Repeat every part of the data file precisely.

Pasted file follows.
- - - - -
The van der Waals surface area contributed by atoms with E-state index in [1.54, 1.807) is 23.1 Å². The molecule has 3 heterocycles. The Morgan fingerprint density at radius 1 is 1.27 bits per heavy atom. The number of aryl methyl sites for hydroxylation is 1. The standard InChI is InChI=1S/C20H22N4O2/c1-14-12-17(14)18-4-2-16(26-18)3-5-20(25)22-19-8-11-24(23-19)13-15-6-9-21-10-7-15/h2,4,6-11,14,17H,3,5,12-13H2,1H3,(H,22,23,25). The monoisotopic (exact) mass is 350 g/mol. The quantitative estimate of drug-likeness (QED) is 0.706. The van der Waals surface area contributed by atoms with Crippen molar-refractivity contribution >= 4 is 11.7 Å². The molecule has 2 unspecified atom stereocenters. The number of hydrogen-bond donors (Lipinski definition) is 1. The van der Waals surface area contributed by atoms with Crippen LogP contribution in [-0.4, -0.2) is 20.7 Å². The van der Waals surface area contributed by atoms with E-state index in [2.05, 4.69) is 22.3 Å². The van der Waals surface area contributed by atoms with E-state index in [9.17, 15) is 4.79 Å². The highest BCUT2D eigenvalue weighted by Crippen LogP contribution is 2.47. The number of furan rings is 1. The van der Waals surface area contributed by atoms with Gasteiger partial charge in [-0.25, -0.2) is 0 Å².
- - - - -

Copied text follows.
The van der Waals surface area contributed by atoms with E-state index in [1.54, 1.807) is 23.1 Å². The molecule has 3 heterocycles. The Morgan fingerprint density at radius 1 is 1.27 bits per heavy atom. The number of aryl methyl sites for hydroxylation is 1. The standard InChI is InChI=1S/C20H22N4O2/c1-14-12-17(14)18-4-2-16(26-18)3-5-20(25)22-19-8-11-24(23-19)13-15-6-9-21-10-7-15/h2,4,6-11,14,17H,3,5,12-13H2,1H3,(H,22,23,25). The monoisotopic (exact) mass is 350 g/mol. The quantitative estimate of drug-likeness (QED) is 0.706. The van der Waals surface area contributed by atoms with Crippen molar-refractivity contribution >= 4 is 11.7 Å². The molecule has 2 unspecified atom stereocenters. The number of hydrogen-bond donors (Lipinski definition) is 1. The van der Waals surface area contributed by atoms with Crippen LogP contribution in [-0.4, -0.2) is 20.7 Å². The van der Waals surface area contributed by atoms with E-state index in [2.05, 4.69) is 22.3 Å². The van der Waals surface area contributed by atoms with E-state index in [9.17, 15) is 4.79 Å². The highest BCUT2D eigenvalue weighted by Crippen LogP contribution is 2.47. The number of furan rings is 1. The van der Waals surface area contributed by atoms with Gasteiger partial charge in [-0.25, -0.2) is 0 Å².